My middle daughter is a Bernie supporter. She is also well educated and speaks four languages including Arabic. She works for a very high end art gallery in LA and moves in social circles that include people who pay a million dollars for a painting that I don’t even like. She is off to Zurich this week to another art show and thinks her boss is grooming her to be a director. The connection between Socialism and prosperity is not one these people make.

      She is the one who went to Cuba about ten years ago and quickly realized, because she is fluent in Spanish, that it is a prison. Still, she doesn’t make the connection.

      I haven’t talked to her about Venezuela.

    6. Will Says:

      That story about the Eastern Euro’s boggles the mind. I grew up around balcony socialists, who always prattled on about this n’ that, but they always lived comfortably (usually very) in the west. The Russians and Eastern Europeans I’d met had little good to say about any of it. I chased my tail for years, I dunno, maybe you’ve got to live long enough to see it for what it is.

    7. Grurray Says:

      I know lots of 1st generation Poles. A few made it here during Solidarity but most after the wall fell. No nostalgia for socialism with any of them. Many like Trump, although they are loath to admit it in Chicago.

    8. TangoMan Says:

      I don’t know much life history about those guys. They talked about how their parents were assigned housing and how that was much better than having to bust a nut to make a mortgage payment every month.

      Clearly these guys are the minority and don’t represent all folks, but they’re out there. Look at the Swiss referendum, only 20% support. That 20% could think that paying people not to work would be a good thing for society is eye-opening.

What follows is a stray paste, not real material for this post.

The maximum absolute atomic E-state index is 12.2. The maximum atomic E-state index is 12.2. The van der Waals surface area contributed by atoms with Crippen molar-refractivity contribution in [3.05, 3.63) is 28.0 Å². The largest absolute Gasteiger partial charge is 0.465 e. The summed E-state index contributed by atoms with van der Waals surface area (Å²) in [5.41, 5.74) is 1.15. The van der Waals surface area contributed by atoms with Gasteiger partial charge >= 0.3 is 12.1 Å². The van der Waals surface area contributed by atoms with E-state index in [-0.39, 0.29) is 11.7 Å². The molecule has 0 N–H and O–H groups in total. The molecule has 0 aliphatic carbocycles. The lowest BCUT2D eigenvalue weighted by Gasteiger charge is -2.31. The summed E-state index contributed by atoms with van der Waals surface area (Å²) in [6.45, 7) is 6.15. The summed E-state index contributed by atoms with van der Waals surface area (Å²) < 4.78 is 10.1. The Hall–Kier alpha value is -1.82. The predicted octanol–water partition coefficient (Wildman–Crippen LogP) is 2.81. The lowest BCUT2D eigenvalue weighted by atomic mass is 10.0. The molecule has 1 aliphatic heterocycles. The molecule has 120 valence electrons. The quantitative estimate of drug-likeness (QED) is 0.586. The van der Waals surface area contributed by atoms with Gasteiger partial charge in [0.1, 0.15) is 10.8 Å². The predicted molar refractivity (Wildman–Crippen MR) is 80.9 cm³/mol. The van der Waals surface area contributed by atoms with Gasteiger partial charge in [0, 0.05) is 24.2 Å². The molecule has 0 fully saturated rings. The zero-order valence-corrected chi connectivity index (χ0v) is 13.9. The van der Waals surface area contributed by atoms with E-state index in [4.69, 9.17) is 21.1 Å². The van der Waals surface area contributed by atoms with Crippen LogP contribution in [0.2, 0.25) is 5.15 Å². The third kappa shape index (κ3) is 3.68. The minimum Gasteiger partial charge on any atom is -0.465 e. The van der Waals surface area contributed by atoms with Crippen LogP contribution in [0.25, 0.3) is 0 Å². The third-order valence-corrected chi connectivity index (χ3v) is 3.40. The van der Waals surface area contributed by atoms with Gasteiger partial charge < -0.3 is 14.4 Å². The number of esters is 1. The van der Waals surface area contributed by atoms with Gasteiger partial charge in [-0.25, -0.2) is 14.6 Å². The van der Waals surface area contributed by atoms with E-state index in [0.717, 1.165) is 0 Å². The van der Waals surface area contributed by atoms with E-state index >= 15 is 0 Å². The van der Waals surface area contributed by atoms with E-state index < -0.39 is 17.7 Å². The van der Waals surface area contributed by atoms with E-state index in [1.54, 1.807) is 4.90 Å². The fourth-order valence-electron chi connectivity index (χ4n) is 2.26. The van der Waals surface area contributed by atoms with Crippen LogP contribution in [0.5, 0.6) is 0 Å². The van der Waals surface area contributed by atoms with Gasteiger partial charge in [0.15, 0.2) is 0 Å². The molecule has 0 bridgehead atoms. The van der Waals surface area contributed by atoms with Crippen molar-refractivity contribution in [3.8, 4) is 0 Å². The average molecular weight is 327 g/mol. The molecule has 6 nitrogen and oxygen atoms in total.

I think that they are so focused on their own lives, free housing, free monthly $2,500 from Guaranteed Income, that they don’t expend a moment’s thought on how this plays out writ large. Same with Bernie’s people, free college, and whatever else he’s promising them.

      The warm embrace of socialism prevents people from spreading their wings. I wonder if these guys would still have the same attitude if they were in the economy of the 60s-90s rather than the bare-bones, gig economy of present?

    9. Will Says:

      I’m aware that a significant number of Russians, for example, still admire Stalin and the Party system, as bizarre as that seems. Particularly now, in the internet era, when so much of what occurred can be known. Those I’d met however, often struggled to recall anything positive to say about life there.

      I did have a client from St. Petersburg, who often spoke of the beautiful architecture, and was fortunate (or well connected enough) to have lived in a decent apartment building, but she was the exception. Everyone else, snow, more snow, mud, bad cigarettes, bad vodka, bad attitudes. I juxtapose that with the recollections of my grandparents who always romanticized the “old country”. In reality, they were peasants in a dictatorship, which when given the opportunity, got on that boat.